• • •

Solid local and state leadership also was pivotal in Novo Nordisk’s attraction to Clayton. In addition to providing data and technical support for the company’s search, North Carolina offered Novo Nordisk a package of financial incentives that included $16.8 million in performance-based grants, customized community-college training, in-kind support from the N.C. Department of Transportation and the Golden LEAF’s wastewater grant. “The incentives were integral — we’ve always been honest about that,” says Lohr. “They were key in the evaluation process.”

County and municipal governments showed similar seriousness. Johnston County is providing more than $94 million in refunded taxes to the company over 15 years, while the Town of Clayton is putting in an $800,000 grant. “We’ve agreed to share some of the risks of this investment,” says Tony Braswell, chairman of Johnston County’s Board of Commissioners, “and in return the county and the company will both benefit.”

And benefit the county it will: Construction of the plant will create 5,100 full-time and part-time jobs, according to an economic impact analysis by N.C. State University, enough to yield a $1 billion one-time impact to the local economy. After that, the 691 new permanent positions at Novo Nordisk will churn $21.5 million in annual payroll through the area’s economy.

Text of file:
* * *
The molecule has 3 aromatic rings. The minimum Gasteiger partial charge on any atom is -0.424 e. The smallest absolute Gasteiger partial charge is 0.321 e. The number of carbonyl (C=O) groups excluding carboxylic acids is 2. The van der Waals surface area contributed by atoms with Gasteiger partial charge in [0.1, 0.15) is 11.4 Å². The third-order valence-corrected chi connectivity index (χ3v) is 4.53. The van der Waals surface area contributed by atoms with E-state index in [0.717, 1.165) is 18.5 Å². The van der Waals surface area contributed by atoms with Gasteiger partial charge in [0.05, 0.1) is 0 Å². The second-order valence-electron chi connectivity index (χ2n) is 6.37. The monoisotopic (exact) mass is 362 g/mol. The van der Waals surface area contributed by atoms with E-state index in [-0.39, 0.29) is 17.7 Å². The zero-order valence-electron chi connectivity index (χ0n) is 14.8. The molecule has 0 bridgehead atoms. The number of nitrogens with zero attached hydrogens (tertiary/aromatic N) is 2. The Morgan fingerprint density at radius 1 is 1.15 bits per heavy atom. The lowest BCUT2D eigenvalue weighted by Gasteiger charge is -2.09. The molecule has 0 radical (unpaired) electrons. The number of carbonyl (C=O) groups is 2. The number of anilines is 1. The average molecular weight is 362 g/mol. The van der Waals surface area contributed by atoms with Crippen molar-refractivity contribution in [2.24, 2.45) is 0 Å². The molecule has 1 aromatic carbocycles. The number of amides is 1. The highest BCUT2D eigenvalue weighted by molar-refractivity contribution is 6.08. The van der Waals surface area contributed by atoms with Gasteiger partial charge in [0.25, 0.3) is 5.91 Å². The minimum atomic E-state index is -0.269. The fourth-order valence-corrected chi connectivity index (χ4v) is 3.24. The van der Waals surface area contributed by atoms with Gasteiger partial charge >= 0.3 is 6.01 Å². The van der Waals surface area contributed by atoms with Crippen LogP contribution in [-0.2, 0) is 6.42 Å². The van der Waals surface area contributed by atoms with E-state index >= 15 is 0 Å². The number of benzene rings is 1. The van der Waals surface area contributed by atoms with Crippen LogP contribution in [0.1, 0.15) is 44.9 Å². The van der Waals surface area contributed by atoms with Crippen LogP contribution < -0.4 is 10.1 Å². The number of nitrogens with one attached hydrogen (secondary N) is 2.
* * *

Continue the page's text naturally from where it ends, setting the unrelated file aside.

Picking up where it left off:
Winning big in the global site-selection arena also requires a partnership ethos among local government officials, according to Clayton Mayor Jody McLeod. “We were successful in competing for this facility because of the close relationships that exist between Johnston County and its municipalities,” says McLeod, a Clayton native who has been mayor since 2004. “All of us stepped up to the plate to make this happen.”

Chris Johnson, head of the Johnston County Office of Economic Development, agrees that collaboration is at the heart of Novo Nordisk’s historic investment. “This was the result of visionary decisions local leaders here made years ago, such as the Workforce Development Center and our life-science partnerships,” Johnson says.

With its enviable location, industry-grade highways, Class A rail service, abundant housing options and affordable costs, it would be easy to chalk up Johnston County’s success to geography and money alone. “But the real story of our growth has been people,” Johnson says, “starting with our excellent workforce.” Leadership, he agrees, also has been key. “At the end of the day, nobody here really cared who got credit for Project Bright Sky,” he says, referring to the code name of Novo Nordisk’s confidential search. “All of us were united by a common, simple objective: winning the deal.”